## Coordinate Geometry

Coordinate geometry is mathematics which unites geometry with algebra. Mathematician Rene Descartes (1596 – 1650) introduced the coordinate plane, a grid with numerical markings. Any point on the plane can be located by its values on the X and Y axes, called its coordinates. (This is like GPS coordinates in Google Maps.) Then geometric objects are laid on the plane, and algebraic functions are associated with those geometric objects. This innovation enabled us to do mathematics with either geometry or algebra as needs be.

The simplest geometric object are graphs. A graph is a line drawn on the coordinate plane. The points on the line have the coordinates (x, y). The line is associated with this collection (or set) of (x,y) pair of values, called “coordinates”.

The ingenious concept is to choose the collection of points which OBEY an algebraic function y(x) and declare that the graph (line) also represent the function. So, to work with that function, you can choose to use algebra or geometry, and sometimes both.

It is important to note that ALL points on the graph (line) obeys the equation y(x). These are the ONLY points; no other points in the plane obeys the equation.

That means two requirements:

- If you take any point on the graph, its coordinates (x1, y1) would obey the function y(x). That means given x=x1, the function y(x1) would return y1.
- If you substitute the value x1 into function y(x) and it returns value y1 = y(x1); then (x1, y1) would be the coordinates of a point on the graph, and no where else.

There are two plots with one graph each in the picture above. The one on the left is a “straight line” graph, the equation is y(x) = x. The one on the right is a curved line, with equation .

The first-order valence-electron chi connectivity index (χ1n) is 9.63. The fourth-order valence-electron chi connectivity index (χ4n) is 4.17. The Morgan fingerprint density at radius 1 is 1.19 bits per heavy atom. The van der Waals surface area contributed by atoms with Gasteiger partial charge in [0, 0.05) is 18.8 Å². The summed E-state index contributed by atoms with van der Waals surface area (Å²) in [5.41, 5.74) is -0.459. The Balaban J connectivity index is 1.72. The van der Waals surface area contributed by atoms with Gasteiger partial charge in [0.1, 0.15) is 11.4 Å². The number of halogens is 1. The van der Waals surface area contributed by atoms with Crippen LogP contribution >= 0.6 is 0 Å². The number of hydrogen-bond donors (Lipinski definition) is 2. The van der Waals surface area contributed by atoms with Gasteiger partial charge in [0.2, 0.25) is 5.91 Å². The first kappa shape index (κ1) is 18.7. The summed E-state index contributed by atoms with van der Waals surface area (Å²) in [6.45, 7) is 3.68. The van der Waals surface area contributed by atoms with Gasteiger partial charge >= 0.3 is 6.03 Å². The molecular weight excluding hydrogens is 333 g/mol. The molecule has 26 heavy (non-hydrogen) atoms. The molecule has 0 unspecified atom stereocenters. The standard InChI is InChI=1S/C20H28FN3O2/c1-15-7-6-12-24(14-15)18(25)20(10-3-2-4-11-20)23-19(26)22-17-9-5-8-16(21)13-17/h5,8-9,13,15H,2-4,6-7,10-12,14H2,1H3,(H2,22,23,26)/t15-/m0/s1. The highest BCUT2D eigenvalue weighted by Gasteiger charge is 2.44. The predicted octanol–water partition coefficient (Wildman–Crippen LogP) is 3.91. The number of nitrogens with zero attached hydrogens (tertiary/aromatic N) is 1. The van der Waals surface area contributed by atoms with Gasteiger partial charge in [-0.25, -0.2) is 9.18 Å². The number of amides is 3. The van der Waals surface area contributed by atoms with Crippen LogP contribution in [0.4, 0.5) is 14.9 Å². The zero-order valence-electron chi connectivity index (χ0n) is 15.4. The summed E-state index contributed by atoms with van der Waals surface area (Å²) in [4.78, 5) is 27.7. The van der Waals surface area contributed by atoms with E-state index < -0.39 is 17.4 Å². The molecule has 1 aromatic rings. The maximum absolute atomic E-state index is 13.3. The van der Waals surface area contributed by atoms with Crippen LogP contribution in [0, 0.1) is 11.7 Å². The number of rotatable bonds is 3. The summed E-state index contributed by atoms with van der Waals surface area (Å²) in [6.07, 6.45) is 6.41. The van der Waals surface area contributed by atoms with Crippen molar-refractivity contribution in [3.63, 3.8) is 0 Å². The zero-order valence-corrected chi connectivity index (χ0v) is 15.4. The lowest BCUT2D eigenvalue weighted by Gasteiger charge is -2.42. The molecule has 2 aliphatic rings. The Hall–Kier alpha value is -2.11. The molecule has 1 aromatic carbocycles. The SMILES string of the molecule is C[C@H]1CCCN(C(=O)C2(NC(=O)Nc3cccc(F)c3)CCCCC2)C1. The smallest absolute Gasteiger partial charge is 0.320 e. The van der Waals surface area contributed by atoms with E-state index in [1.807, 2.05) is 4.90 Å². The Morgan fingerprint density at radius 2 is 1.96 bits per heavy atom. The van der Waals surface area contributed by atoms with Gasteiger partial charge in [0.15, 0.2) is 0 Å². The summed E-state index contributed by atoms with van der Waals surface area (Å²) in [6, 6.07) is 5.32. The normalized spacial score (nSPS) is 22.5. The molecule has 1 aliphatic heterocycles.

Task: Can you verify these functions? Can you show that the above 2 requirements are satisfied?

The graph and the formula are two representation of the relation between the variables y and x. Each individually is sufficient to describe the relation. However, if the relation changes, both representations have to change, in tandem. This is what we are considering next.

### Changing the Graph coordinates

One way to test your understanding of graphs is to change relation between y and x. One common exercise is to show the change by shifting the graph, and determine how the function must change.

Before we do that, I will tell you a “secret”: there is another way to represent the relation between y and x; that is a table. Let us look at the table and the graph of the function .

The table shows a selection of values of x and y, and the graph draws the line (also called the locus). You can locate the tabled points on the graph.

You can check that the function for the y-x relation is and that agrees with the table.

If the y-x relation change, its representations would all change. These are some examples:

Consider the change of increasing the values of y by 3, without changing the values of x. The values in the data table will changed to the second picture.

Comparing the values in the data tables, it can be seen clearly that the values for Y would just be increased by 3, giving the equation .

Consider another example of decreasing the values of x by 2, not changing the values of y. The data table would change to this third picture. Plotting the points in the new table would give the graph as shown. Comparing this with the first picture, we see that the graph (locus) has shifted to the left, towards the negative side of the X axis. A smaller (more negative) value of x gives back the same values of y as before. This is not surprising.

But what may be surprising is the change in the formula. The value x to send to the function y(x) is now smaller, but the function y(x) has to treat it AS IF it received the old x value in order for it to return the expected value of y. To do that the function does a “pre-processing” which transforms the new value to the old value. In this case, the pre-processing is ADDing 2 to the given x input. This change the formula for the changed relation:

It is now

Memo: Try this easy problem: move line y(x) = x to the **right** by 3. Old equation has y = 0 when x = 0. New equation will have y = 0 when x = 3. Should it be “y = x+3” or “y = x-3”? It must be the latter. 🙂

Another way to to explain this makes use of “inverse functions“.